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It's Time to Encrypt Your Email: Using Keybase

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This post is part of a series called It's Time To Encrypt Your Email.
It's Time to Encrypt Your Email: Using GPGTools for OS X
It's Time to Encrypt Your Email: Using the Browser
Keybase

This is the next tutorial in a series focusing on encrypting your email. In the first tutorial, we introduced the general concepts of encryption and how they can be used to secure and authenticate our emails. In the second tutorial, I guided you through installing encryption software on your computer and getting started sending your first messages; we used GPGTools for Mac OS X, an integration of open-source GnuPG

In this tutorial, I'll guide you through using a new service which strengthens the Web of Trust, creating a sophisticated audit trail of authentication for the validity of public keys.

In addition to reading the earlier episodes, you may want to check out the Electronic Frontier Foundation's The Surveillance Self-Defense Guide and their explainer on Key Verification

In upcoming episodes, we'll explore encrypting browser-based email, and then we'll switch topics a bit to encrypting your Internet activities with the use of a VPN. Finally, as part of the series on managing your digital assets after your death, we'll use what we've learned to create a secure cache of important information for your descendants in case of emergency.

Just a reminder, I regularly participate in the discussions below. If you have a question or topic suggestion, please post a comment below. You can also follow me on Twitter @reifman or email me directly.

What Is Keybase?

From the beginning, PGP's effectiveness is limited by the Web of Trust. How sure are you that the person who sent you a message actually holds the private key that signed it? Or how certain are you that the message you encrypted with someone's public key is actually not an impostor's? Depending on how important the confidentiality and validity of your messages are, these questions can literally mean life or death.

Keybase is an attempt to build a web of trust on our social accounts and the websites we host. It's a free service built by two of the co-founders of OKCupid, Chris Coyne and Max Krohn.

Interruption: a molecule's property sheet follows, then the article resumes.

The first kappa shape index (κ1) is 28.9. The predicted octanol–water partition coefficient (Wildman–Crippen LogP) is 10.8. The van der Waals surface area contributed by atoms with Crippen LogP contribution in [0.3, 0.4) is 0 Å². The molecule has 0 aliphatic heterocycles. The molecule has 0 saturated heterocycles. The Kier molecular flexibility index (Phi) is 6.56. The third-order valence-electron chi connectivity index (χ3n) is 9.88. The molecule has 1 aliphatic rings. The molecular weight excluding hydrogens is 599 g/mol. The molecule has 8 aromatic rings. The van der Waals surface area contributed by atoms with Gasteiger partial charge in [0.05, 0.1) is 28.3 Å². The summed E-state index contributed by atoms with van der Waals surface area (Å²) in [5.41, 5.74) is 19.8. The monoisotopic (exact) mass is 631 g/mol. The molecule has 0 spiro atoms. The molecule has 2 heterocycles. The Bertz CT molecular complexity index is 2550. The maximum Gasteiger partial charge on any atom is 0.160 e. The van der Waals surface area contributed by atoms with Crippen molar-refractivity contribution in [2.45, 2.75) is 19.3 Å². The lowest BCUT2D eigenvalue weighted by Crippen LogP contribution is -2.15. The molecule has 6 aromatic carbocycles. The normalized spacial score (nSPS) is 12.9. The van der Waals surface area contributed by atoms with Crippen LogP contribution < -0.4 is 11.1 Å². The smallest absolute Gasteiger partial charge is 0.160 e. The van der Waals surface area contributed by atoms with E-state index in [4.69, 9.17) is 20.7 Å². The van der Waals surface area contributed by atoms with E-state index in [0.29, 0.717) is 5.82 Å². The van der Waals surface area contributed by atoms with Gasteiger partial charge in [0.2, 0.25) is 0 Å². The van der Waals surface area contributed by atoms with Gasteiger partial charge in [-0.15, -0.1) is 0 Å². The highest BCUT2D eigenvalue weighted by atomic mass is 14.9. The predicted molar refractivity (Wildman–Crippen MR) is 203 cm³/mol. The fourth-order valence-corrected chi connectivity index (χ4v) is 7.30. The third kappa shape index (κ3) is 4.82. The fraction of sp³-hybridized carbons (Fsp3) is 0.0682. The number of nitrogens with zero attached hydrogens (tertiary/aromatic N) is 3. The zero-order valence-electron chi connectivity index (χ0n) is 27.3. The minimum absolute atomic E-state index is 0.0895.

The basic idea of Keybase is that if you trust that I, Jeff Reifman, control my Twitter account, GitHub account and my personal and consulting websites, then you can trust the public key that has been authenticated by postings to those accounts and websites. In fact, if you click on the preceding links, they are postings to all of those places (or DNS entries) that help to authenticate my public key hosted with Keybase.

Keybase actually spells out its implementation of the Web of Trust for each. Here's an example of why you should trust my Keybase public key given a DNS TXT record for my website, JeffReifman.com.

Essentially, I used my private key to sign my public key fingerprint.

Keybase The Crypto Walkthrough Part One

Then, Keybase created a hash of this signature and asked me to post a DNS TXT record for JeffReifman.com.

Keybase The Crypto Walkthrough Part Two

You can verify the DNS record with the lookup tool of your choice.

Keybase also asked me to tweet a similar hash to my @reifman Twitter account.

Keybase Verification Tweet for Jeff Reifman reifman twitter account

If my websites or Twitter account are hacked or compromised, I can revoke these verifications through the Keybase site. Similarly, other Keybase users will discover this when they try to encrypt messages for me and notify Keybase.

If you're a whistleblower wishing to send me confidential documents—perhaps you work at the Washington State Department of Revenue and feel compelled to email me Microsoft's actual state royalty tax payments for 1991 to 2012—you could use Tor to create an anonymous email address and encrypt a message to me using the public key validated on the Keybase profile for Jeff Reifman:

The Keybase profile for Jeff Reifman and his public PGP key

Of course, you would never do that because it could be considered illegal and embarrassing to Microsoft, unless you were a whistleblower.

Getting Started With Keybase

Keybase Graphics credit Keybaseio website

For now, Keybase is mostly invitation only, but by the time this episode is published, it's likely been made available to the public. Currently, there's a signup queue for the beta release:

Keybase Join the Private Beta

Creating a Key Pair

Once you've signed up, you need to import or generate a public / private key pair and verify your social accounts and websites.

Keybase My new user profile

First, we add a public key, so I chose I need a public key: